Гуртовая надпись – «Российский рубль Московского двора», по всей видимости, такое обозначение продукции московского Кадашевского двора связано с ожидаемым началом работы нового монетного двора в Санкт-Петербурге.

Легенда лицевой стороны – «Петр А (Алексеевич) Император и Самодержец Всероссийский», оборотной – «Монета новая цена рубль» и дата арабскими цифрами. Проба — 729, вес 28, 44 грамма.

96 копеек 1757

Adjudicado en 160.000 rublos + comisión (+- 1.950 €)

96 копеек «Ливонез»

Следующий номинал является очень непривычным для российской системы денежного обращения, поскольку ориентирован не на десятеричную, талерную. Внешнеполитические успехи елизаветинского времени оставили свой след в двух региональных выпусках монет. Первый — это монеты для прибалтийских провинций Ливонии и Эстляндии.

Необычный номинал свидетельствует о попытке привязать русскую денежную систему к талерной, основанной на 12-кратном счете и привычной для населения провинций. На оборотных сторонах монет 96, 48 и 24 копейки в клювах орла на лентах подвешены гербы городов Риги и Ревеля (с 1917 года — Таллин).

Чеканились в Москве на Красном дворе петербургскими штемпелями работы Б. Скотта.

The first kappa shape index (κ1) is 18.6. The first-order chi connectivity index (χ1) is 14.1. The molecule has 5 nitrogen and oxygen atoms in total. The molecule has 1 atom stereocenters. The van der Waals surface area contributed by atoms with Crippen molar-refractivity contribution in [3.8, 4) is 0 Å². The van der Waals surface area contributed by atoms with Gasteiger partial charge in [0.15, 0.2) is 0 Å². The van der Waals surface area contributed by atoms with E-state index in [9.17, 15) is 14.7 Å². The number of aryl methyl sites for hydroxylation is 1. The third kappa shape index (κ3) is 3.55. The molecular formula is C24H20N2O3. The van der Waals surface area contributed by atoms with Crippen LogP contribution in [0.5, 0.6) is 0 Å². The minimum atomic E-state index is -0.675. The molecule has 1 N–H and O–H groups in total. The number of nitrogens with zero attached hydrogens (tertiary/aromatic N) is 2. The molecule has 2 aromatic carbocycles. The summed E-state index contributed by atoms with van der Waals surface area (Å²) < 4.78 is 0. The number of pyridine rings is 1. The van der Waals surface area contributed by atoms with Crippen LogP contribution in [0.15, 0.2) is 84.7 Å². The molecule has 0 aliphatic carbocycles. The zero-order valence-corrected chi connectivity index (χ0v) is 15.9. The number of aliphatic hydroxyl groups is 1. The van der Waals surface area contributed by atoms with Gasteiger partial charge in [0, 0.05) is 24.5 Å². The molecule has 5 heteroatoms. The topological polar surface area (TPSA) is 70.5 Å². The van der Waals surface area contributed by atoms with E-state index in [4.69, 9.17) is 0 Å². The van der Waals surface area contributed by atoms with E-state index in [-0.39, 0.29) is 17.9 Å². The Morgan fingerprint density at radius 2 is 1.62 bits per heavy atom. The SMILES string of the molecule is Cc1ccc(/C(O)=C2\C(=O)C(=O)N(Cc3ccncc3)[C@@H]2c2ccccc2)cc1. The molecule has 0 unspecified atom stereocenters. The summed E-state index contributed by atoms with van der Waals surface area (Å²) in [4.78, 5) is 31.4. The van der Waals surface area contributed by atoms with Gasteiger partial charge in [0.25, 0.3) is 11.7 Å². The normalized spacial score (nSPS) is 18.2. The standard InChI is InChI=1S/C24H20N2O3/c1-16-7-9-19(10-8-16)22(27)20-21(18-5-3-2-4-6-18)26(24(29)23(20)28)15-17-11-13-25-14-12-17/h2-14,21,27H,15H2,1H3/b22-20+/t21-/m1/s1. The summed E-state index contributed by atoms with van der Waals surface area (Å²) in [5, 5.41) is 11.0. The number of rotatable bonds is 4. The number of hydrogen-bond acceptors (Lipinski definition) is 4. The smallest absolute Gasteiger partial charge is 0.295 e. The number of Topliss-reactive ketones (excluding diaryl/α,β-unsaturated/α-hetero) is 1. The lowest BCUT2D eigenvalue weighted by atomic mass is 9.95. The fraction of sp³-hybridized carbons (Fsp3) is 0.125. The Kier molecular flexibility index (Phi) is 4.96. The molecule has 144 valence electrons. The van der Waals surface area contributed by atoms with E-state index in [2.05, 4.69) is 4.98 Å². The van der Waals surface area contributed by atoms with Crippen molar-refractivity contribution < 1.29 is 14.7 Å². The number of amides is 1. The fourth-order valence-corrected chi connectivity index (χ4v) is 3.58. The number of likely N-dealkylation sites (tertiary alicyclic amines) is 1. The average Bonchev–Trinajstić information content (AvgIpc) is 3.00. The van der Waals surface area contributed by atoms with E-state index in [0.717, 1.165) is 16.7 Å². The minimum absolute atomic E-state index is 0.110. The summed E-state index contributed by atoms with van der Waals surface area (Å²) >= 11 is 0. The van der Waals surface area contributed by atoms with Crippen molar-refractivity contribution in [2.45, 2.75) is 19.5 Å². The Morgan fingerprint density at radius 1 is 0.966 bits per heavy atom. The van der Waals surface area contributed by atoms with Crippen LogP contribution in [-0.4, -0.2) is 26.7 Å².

Лицевая сторона — портрет императрицы, оборотная — российский двуглавый орел с гербами Риги и Ревеля и надпись MONETA LIVOESTHONICA, цифра 96 и дата. Проба — 750, нормативный вес — 26,38 грамма, гурт — узор.

Por aquí os dejo los enlaces de las dos (2) últimas subastas en sala anteriores, para que comparéis

P.S. En próxima subasta de Vico, curioso 8 escudos platino 1776 – Lima, falsa de época

Lot 538         Starting Price: 600 EUR  Minimum bid: 600 EUR

8 escudos. 1776. Lima. MI. Falsa de época en platino dorado. 27,1 g. Barrera-358. MBC+.

Abriendo la imagen en pestaña aparte se aprecian mejor los detalles

Analysis silver coins 16th to 19 th century

Os dejo 266 interesantes páginas sobre lo que dice la cabecera y la imagen inferior de esta entrada. Para los que anden justos de tiempo, discusión en la página 220 y conclusiones en la 238. Yo no me perdería la bibliografía. Al final tenéis el pdf completo.


¡¡Ufff!!  ¡¡Agotador!!  🙂